Rod Dreher remembers. The guard dogs were out on the train platforms this morning as I headed into Washington, D.C., as they should be. It's a kind of sad, gray, rainy day here inside the Beltway, and no one is talking about it. So I offer you the following from a friend of this blog, a piece of his lengthy post last night about his experiences in New York City on that clear, blue, slightly chilly morning -- running toward the flaming towers with a reporter's notebook in his hand.
On his Crunchy Con weblog, the art with his post is a scanned page of that actual notebook. The most chilling part is the little line and scrawl in the middle, where Rod sways and almost falls with shock as he sees the first tower collapse.
There are many people to think about and pray for today, as they struggle with grief, loss and their memories. So many gave so much. So many journalists did their best on that day and they, too, live with their memories. Here is a clip from that notebook:
I went on, stopping along the way to get quotes. Then I reached the last pillar of the bridge before descending into Manhattan. There I ran into Jessie Graham, my NYPost colleague. She was out riding her bike, as she didn't come to work till later. We talked for a short while, and stared gape-mouthed at the smoking towers. Finally I said to her, "Come on, let's get down there."
No, she said. "Those things are going to come down."
I looked at her like she was crazy. "They're not going to fall down," I said. "They're the Twin Towers."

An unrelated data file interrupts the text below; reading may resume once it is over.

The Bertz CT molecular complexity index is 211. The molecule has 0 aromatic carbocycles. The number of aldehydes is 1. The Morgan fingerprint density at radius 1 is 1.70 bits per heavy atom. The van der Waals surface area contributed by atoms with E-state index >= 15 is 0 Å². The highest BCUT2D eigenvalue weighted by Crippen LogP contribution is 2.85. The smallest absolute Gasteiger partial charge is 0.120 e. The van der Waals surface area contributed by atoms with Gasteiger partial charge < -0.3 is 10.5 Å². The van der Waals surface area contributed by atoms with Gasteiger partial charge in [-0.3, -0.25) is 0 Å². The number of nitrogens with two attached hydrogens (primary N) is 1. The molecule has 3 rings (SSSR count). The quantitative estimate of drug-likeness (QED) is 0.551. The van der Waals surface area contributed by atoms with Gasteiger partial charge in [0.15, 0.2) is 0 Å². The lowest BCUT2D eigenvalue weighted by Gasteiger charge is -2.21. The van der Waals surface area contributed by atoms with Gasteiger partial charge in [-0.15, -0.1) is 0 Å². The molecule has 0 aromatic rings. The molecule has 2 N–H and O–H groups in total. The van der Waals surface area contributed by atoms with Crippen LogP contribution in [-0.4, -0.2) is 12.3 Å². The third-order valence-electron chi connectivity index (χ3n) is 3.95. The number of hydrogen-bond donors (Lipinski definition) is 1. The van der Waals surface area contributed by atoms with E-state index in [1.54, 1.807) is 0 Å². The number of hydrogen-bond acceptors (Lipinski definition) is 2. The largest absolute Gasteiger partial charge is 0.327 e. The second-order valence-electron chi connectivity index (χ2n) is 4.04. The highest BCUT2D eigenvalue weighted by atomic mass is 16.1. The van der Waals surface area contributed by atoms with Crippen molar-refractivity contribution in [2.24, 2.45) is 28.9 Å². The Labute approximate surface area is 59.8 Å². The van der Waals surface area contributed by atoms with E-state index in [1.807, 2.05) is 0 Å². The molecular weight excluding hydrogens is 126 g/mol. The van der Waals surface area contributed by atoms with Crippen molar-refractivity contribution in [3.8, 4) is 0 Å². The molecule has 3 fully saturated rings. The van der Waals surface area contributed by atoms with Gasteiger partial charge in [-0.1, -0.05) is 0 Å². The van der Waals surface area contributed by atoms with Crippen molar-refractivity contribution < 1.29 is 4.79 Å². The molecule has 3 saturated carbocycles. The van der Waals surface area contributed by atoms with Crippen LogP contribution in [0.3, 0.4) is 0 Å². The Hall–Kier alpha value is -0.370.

Then, seconds later, the crown of the south tower did a little twist, and there was that horrible, horrible roar, which I can hear inside my head as I type this, as the south tower collapsed. You can see on the image below the precise moment this happened, because I had my pen to my paper. At the top of the page were quotes from bystanders gathered just before the tower went down ("This is Tom Clancy. This is unbelievable." "Plain and simple and act of war." "This isn't a pizzeria w/10 employees.") But look under the line I drew -- you'll see a shaky line falling away toward the bottom of the page. That's where my pen was on the paper as my knees went weak and I literally began to fall down. I reached out and grabbed Jessie to keep from going down.
Then I wrote, in a crazy scrawl:
explosion, fell to ground people on bridge sobbing, one woman It's not there anymore! It collapsed!
A short, stout young black woman in front of me threw her head back and her arms open. She looked at the sky and bellowed an apocalyptic line from Scripture: "And every knew shall bow, and every tongue confess!" She added: "It ain't over, people!"
If, for some reason, you need more information and input on this day, here is the New York Times' archive of Sept. 11 coverage, including the story-by-story salute to the victims. MSNBC's archives are here.
We can all go back to work now. Or try to.